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Rising gas costs fuel expected city budget overrun

Surpluses from recent years put in reserve, which is now being drawn upon, says treasurer
20220526 Public Works vehicle RV
Most city departments use fuel, which is forecast to exceed the approved budget by between 25 and 40 per cent this year.

Money saved on fuel the past few years is being used to cover the current spike in prices, says city treasurer Tara Baker, who says the city is on track for a year-end fuel budget overrun of between 25 and 40 per cent.

“We’re unsure about where the price is going,” she said, explaining if costs hold steady at the current level, the overrun will be at the lower end of the forecast. “The escalation of fuel (prices) definitely has an impact on the city budget.”

As tracked by the provincial government, the cost of gasoline surpassed $2 per litre for the first time in May, with a provincial average of $2.072 on May 16. That’s up from $1.983 per litre on May 9, $1.861 on May 2 and $1.816 on April 25.

Though the city buys its fuel in bulk at a “reduced price,” Baker said the increasing cost trend is the same. It uses fuel in just about every department, but predominantly transit, public works and emergency services.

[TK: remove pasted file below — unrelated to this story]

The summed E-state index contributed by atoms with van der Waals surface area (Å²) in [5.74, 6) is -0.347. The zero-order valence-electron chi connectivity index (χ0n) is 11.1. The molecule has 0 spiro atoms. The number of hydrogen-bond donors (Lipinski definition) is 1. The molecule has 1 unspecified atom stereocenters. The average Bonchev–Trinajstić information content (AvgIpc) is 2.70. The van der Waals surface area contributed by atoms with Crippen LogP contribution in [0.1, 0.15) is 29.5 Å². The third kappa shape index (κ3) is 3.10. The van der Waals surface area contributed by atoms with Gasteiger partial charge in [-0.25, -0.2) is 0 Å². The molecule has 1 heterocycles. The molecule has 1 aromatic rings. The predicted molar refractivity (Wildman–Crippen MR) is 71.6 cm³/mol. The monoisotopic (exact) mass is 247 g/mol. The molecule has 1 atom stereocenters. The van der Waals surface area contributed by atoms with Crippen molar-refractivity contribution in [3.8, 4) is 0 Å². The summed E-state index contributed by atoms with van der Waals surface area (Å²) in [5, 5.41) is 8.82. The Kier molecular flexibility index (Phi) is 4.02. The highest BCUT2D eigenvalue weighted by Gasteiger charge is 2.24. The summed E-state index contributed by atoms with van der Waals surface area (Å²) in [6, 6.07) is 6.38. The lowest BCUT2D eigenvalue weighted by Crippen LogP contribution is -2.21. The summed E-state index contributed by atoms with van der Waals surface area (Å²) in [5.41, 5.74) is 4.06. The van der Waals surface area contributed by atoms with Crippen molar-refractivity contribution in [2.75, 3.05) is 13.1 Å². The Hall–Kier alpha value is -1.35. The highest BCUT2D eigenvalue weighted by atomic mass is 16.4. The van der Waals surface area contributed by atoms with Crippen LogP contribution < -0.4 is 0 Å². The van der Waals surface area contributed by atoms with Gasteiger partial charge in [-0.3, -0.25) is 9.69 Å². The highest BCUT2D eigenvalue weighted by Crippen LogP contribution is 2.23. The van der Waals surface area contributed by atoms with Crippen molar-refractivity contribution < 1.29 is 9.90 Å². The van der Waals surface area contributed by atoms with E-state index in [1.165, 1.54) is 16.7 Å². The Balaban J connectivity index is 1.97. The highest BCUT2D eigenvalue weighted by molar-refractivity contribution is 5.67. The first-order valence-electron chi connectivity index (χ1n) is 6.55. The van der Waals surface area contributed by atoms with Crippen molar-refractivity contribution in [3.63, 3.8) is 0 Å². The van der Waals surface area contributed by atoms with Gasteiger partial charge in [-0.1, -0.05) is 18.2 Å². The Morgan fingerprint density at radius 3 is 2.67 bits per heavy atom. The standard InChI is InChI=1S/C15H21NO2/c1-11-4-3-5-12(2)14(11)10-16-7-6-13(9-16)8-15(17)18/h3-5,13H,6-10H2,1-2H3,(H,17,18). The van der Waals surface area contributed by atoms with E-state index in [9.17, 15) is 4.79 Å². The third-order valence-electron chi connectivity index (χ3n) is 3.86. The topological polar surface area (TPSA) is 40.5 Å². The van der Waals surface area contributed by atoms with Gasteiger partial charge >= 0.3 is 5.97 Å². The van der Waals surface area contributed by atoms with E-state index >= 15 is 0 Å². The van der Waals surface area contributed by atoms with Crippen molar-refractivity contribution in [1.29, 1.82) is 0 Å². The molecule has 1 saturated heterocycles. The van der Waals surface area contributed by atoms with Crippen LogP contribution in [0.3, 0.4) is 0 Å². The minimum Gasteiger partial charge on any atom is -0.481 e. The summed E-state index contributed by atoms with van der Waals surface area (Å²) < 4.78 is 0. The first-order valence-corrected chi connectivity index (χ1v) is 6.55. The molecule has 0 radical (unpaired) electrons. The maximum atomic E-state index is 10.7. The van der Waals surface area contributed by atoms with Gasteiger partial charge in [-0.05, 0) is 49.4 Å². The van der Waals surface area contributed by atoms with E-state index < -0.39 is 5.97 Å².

The city’s fuel budget for 2022 is about $5 million, putting the forecasted overrun between $1.25 million and $2 million. 

During the past few years the city has seen savings in its fuel budget, Baker noted. Those surpluses have been set aside in a reserve account which is now being used to cover the increased cost.

That reserve is sitting at about $4.7 million.

In addition to drawing from the reserve, Baker said the city is taking steps to reduce its fuel consumption “wherever possible.”

“There’s limited opportunity to reduce our fuel use, but we’re doing what we can,” she said, noting buses still need to run, emergencies still happen and grass still needs cutting on municipal properties.

The city is expecting its first four electric buses to arrive later this year, which will help reduce fuel use, along with efforts to buy hybrid vehicles throughout its fleet when current vehicles need replacing.

“The supply for those types of vehicles is also backed up,” she said. “There’s a difficulty right now buying hybrid and electric vehicles.”

Guelph isn’t the only municipality experiencing a fuel cost crunch.

Region of Waterloo officials are projecting a $9 million budget overrun by the end of the year, while County of Wellington staff anticipate the cost will be nearly double its approved budget of $1.1 million.